One of the first and most significant post-punk bands, Public Image Ltd. (PiL) were originally a quartet led by singer John Lydon (formerly Johnny Rotten, born January 31, 1956) and guitarist Keith Levene, who had been a member of the Clash in one of its early lineups.
The band was filled out by bassist Jah Wobble (John Wordle) and drummer Jim Walker. It was formed in the wake of the 1978 breakup of Lydon's former group, the Sex Pistols. For the most part, the band's early incarnation devoted itself to droning, slow-tempo, bass-heavy noise rock, overlaid by Lydon's distinctive, vituperative rant. The group's debut single, "Public Image," was more of an uptempo pop/rock song, however, and it hit the U.K. Top Ten upon its release in October 1978. The group itself debuted on Christmas Day, shortly after the release of its first album, Public Image. Neither the single nor the album was released in the U.S.
Metal Box, the band's second U.K. album, came in the form of three 45-rpm 12" discs in a film canister. It was released in the U.S. in 1980 as the double-album Second Edition. By this time, PiL were a trio consisting of Lydon, Levene, and Wobble; the latter two played some of the drums on recordings, while the position was held by a series of percussionists, none of whom stayed long. The third album, not released in the U.S., was the live Paris au Printemps (1980). Lydon and Levene, plus hired musicians, made up the group by the time of The Flowers of Romance (1981), the much-acclaimed fourth album, which reached number 11 in the U.K. In 1983, PiL scored their biggest U.K. hit when "This Is Not a Love Song" reached number five. By this time, however, Levene had left, and the name from here on would be, more than anything else, a vehicle for John Lydon (though with a comparatively steady lineup). A second live album, Live in Tokyo, appeared in England in 1983.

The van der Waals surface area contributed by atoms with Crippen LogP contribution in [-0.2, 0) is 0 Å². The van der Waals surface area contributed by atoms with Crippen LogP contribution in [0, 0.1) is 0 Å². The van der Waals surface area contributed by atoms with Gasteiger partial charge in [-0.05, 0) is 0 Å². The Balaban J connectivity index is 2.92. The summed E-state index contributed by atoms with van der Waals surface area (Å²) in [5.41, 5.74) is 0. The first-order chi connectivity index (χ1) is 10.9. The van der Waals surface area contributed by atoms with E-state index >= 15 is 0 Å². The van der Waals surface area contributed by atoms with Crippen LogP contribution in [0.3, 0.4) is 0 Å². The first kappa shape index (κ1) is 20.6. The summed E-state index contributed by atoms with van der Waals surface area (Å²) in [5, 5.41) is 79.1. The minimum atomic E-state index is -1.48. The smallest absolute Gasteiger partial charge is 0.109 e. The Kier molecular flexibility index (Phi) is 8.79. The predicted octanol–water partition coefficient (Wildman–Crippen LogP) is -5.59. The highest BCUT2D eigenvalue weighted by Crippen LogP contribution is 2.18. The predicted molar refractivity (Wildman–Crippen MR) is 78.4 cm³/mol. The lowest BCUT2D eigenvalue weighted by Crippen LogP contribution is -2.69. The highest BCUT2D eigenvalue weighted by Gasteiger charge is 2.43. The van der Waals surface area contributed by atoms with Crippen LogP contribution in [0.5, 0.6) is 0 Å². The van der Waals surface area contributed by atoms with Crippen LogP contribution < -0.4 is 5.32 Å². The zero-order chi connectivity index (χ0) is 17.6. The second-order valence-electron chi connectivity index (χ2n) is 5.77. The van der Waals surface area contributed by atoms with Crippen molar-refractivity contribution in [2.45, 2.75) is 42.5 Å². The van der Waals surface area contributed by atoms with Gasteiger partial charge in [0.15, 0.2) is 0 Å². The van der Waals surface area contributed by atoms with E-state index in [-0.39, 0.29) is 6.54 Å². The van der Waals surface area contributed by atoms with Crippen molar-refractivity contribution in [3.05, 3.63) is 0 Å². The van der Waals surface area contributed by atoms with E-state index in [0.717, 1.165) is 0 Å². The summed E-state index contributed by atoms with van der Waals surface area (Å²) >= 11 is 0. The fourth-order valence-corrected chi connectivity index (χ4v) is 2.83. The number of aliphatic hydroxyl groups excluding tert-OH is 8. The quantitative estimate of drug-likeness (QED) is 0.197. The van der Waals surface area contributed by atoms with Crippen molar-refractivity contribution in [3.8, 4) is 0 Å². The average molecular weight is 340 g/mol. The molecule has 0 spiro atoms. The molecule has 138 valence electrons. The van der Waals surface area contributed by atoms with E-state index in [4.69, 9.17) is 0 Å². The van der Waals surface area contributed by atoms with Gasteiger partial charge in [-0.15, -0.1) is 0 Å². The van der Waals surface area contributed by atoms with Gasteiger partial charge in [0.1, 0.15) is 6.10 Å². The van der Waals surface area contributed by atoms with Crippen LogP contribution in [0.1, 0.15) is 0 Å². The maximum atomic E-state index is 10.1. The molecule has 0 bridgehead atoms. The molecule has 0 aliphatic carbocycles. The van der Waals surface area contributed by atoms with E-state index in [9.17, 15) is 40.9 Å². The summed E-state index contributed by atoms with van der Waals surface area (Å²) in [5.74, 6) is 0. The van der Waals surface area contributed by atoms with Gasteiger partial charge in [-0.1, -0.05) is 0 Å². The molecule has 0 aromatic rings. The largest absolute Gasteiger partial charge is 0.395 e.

The following year saw the release of This Is What You Want...This Is What You Get, only PiL's third album to be released in the U.S., though by now the group had six albums out. It marked the start of Lydon's move toward a more polished and accessible dance-rock style, a direction that would be pursued further in 1986's Album (also called Cassette or Compact Disc, depending on the format), notably on the hit "Rise," as well as on Happy? (1987) and 9 (1989). In 1990, PiL released the compilation album The Greatest Hits, So Far, and in 1991 came the new album That What Is Not. After completing his memoirs in late 1993, Lydon decided to put PiL to rest -- largely the result of contractual issues -- and pursue a solo career. The career-spanning box set Plastic Box arrived in 1999, but otherwise the band seemed truly dead until 2009 when Lydon announced he was reviving the project for a short set of gigs in the U.K. The new PiL, featuring past members Lu Edmonds and Bruce Smith, along with Scott Firth, were so warmly received in their homeland that a U.S. tour followed in 2010. An album of all-new material, This Is PiL, followed in 2012. ~ William Ruhlmann, Rovi